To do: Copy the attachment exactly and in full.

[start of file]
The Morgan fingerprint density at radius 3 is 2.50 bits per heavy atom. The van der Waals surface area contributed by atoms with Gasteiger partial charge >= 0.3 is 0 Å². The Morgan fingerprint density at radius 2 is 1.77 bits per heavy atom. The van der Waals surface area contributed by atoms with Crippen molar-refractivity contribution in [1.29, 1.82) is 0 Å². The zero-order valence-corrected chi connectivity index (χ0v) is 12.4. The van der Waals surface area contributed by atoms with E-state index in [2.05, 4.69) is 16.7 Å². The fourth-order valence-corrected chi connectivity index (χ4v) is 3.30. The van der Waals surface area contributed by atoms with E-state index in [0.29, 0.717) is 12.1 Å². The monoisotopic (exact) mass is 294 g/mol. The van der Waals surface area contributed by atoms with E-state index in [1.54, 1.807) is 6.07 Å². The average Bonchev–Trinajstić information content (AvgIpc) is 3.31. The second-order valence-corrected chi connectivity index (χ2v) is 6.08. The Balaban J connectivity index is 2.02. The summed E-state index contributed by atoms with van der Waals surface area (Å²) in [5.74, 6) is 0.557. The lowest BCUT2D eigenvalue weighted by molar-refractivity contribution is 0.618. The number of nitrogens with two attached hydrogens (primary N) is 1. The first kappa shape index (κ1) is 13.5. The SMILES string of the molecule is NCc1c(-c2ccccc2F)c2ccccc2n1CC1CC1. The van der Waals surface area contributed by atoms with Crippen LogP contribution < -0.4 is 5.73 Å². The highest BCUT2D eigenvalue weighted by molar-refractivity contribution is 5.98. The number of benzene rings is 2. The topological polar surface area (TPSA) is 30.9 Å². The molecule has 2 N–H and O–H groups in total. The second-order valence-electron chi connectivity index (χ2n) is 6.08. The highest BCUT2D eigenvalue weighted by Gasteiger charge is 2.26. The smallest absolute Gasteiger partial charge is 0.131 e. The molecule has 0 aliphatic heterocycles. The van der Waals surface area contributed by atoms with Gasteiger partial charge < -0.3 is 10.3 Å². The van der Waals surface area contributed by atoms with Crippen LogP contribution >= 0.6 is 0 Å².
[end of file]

The Morgan fingerprint density at radius 3 is 2.50 bits per heavy atom. The van der Waals surface area contributed by atoms with Gasteiger partial charge >= 0.3 is 0 Å². The Morgan fingerprint density at radius 2 is 1.77 bits per heavy atom. The van der Waals surface area contributed by atoms with Crippen molar-refractivity contribution in [1.29, 1.82) is 0 Å². The zero-order valence-corrected chi connectivity index (χ0v) is 12.4. The van der Waals surface area contributed by atoms with E-state index in [2.05, 4.69) is 16.7 Å². The fourth-order valence-corrected chi connectivity index (χ4v) is 3.30. The van der Waals surface area contributed by atoms with E-state index in [0.29, 0.717) is 12.1 Å². The monoisotopic (exact) mass is 294 g/mol. The van der Waals surface area contributed by atoms with E-state index in [1.54, 1.807) is 6.07 Å². The average Bonchev–Trinajstić information content (AvgIpc) is 3.31. The second-order valence-corrected chi connectivity index (χ2v) is 6.08. The Balaban J connectivity index is 2.02. The summed E-state index contributed by atoms with van der Waals surface area (Å²) in [5.74, 6) is 0.557. The lowest BCUT2D eigenvalue weighted by molar-refractivity contribution is 0.618. The number of nitrogens with two attached hydrogens (primary N) is 1. The first kappa shape index (κ1) is 13.5. The SMILES string of the molecule is NCc1c(-c2ccccc2F)c2ccccc2n1CC1CC1. The van der Waals surface area contributed by atoms with Crippen LogP contribution < -0.4 is 5.73 Å². The highest BCUT2D eigenvalue weighted by molar-refractivity contribution is 5.98. The number of benzene rings is 2. The topological polar surface area (TPSA) is 30.9 Å². The molecule has 2 N–H and O–H groups in total. The second-order valence-electron chi connectivity index (χ2n) is 6.08. The highest BCUT2D eigenvalue weighted by Gasteiger charge is 2.26. The smallest absolute Gasteiger partial charge is 0.131 e. The molecule has 0 aliphatic heterocycles. The van der Waals surface area contributed by atoms with Gasteiger partial charge < -0.3 is 10.3 Å². The van der Waals surface area contributed by atoms with Crippen LogP contribution >= 0.6 is 0 Å².